New study: Up to 90 percent of US paper money contains traces of cocaine

August 17, 2009
Traces of cocaine exist in up to 90 percent of banknotes in many large US cities, a new study reports. Credit: The American Chemical Society

You probably have cocaine in your wallet, purse, or pocket. Sound unlikely or outrageous? Think again! In what researchers describe as the largest, most comprehensive analysis to date of cocaine contamination in banknotes, scientists are reporting that cocaine is present in up to 90 percent of paper money in the United States, particularly in large cities such as Baltimore, Boston, and Detroit. The scientists found traces of cocaine in 95 percent of the banknotes analyzed from Washington, D.C., alone.

Presented here today at the 238th National Meeting of the American Chemical Society, the new study suggests that abuse is still widespread and may be on the rise in some areas. It could help raise public awareness about cocaine use and lead to greater emphasis on curbing its abuse, the researchers say.

The scientists tested banknotes from more than 30 cities in five countries, including the U.S., Canada, Brazil, China, and Japan, and found "alarming" evidence of cocaine use in many areas. The U.S. and Canada had the highest levels, with an average contamination rate of between 85 and 90 percent, while China and Japan had the lowest, between 12 and 20 percent contamination. The study is the first report about cocaine contamination in Chinese and Japanese currencies, they say.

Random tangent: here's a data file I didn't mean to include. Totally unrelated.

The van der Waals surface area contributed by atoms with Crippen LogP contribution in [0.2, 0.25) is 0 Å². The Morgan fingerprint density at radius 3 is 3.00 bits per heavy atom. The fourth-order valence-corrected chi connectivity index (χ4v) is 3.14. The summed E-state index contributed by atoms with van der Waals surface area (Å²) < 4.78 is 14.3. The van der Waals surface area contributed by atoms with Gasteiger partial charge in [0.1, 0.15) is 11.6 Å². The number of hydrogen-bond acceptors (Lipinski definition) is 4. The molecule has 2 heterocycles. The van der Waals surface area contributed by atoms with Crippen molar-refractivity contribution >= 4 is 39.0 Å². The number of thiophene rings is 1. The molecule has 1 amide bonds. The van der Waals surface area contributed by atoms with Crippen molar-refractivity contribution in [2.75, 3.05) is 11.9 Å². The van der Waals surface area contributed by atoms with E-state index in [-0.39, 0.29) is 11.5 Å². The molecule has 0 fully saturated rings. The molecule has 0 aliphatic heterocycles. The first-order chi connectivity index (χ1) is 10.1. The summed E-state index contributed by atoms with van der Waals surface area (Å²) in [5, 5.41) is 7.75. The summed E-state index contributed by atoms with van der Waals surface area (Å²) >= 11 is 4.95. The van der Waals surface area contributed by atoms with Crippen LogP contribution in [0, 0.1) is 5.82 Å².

"To my surprise, we're finding more and more cocaine in banknotes," said study leader Yuegang Zuo, Ph.D., of the University of Massachusetts in Dartmouth.

Zuo says that the high percentage of contaminated U.S. currency observed in the current study represents nearly a 20 percent jump in comparison to a similar study he conducted two years ago. That earlier study indicated that 67 percent of bills in the U.S. contained traces of cocaine.